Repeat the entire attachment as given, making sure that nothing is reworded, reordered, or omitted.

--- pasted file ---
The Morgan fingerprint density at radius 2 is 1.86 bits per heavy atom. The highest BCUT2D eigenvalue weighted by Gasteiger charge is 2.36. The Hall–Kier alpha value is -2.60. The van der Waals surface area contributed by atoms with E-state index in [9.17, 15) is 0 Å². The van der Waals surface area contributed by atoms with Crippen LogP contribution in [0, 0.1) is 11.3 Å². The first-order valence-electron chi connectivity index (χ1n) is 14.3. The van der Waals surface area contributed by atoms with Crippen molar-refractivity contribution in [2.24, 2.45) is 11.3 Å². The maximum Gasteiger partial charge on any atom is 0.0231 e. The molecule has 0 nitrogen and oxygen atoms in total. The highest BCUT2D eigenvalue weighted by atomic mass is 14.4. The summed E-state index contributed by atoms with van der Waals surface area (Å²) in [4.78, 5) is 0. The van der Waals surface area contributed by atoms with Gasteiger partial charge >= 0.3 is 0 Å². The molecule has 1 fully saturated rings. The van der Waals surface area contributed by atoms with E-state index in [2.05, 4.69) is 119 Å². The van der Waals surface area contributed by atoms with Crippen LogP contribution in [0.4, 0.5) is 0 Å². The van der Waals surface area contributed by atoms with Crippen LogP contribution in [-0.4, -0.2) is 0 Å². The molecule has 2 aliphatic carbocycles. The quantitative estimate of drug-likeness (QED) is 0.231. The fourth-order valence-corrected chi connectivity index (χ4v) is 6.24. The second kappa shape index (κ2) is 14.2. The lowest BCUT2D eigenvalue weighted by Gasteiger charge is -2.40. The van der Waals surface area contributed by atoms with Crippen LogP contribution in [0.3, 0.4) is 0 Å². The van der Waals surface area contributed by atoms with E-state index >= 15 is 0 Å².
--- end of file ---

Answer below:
The Morgan fingerprint density at radius 2 is 1.86 bits per heavy atom. The highest BCUT2D eigenvalue weighted by Gasteiger charge is 2.36. The Hall–Kier alpha value is -2.60. The van der Waals surface area contributed by atoms with E-state index in [9.17, 15) is 0 Å². The van der Waals surface area contributed by atoms with Crippen LogP contribution in [0, 0.1) is 11.3 Å². The first-order valence-electron chi connectivity index (χ1n) is 14.3. The van der Waals surface area contributed by atoms with Crippen molar-refractivity contribution in [2.24, 2.45) is 11.3 Å². The maximum Gasteiger partial charge on any atom is 0.0231 e. The molecule has 0 nitrogen and oxygen atoms in total. The highest BCUT2D eigenvalue weighted by atomic mass is 14.4. The summed E-state index contributed by atoms with van der Waals surface area (Å²) in [4.78, 5) is 0. The van der Waals surface area contributed by atoms with Gasteiger partial charge >= 0.3 is 0 Å². The molecule has 1 fully saturated rings. The van der Waals surface area contributed by atoms with E-state index in [2.05, 4.69) is 119 Å². The van der Waals surface area contributed by atoms with Crippen LogP contribution in [0.4, 0.5) is 0 Å². The van der Waals surface area contributed by atoms with Crippen LogP contribution in [-0.4, -0.2) is 0 Å². The molecule has 2 aliphatic carbocycles. The quantitative estimate of drug-likeness (QED) is 0.231. The fourth-order valence-corrected chi connectivity index (χ4v) is 6.24. The second kappa shape index (κ2) is 14.2. The lowest BCUT2D eigenvalue weighted by Gasteiger charge is -2.40. The van der Waals surface area contributed by atoms with Crippen LogP contribution in [0.3, 0.4) is 0 Å². The van der Waals surface area contributed by atoms with E-state index >= 15 is 0 Å².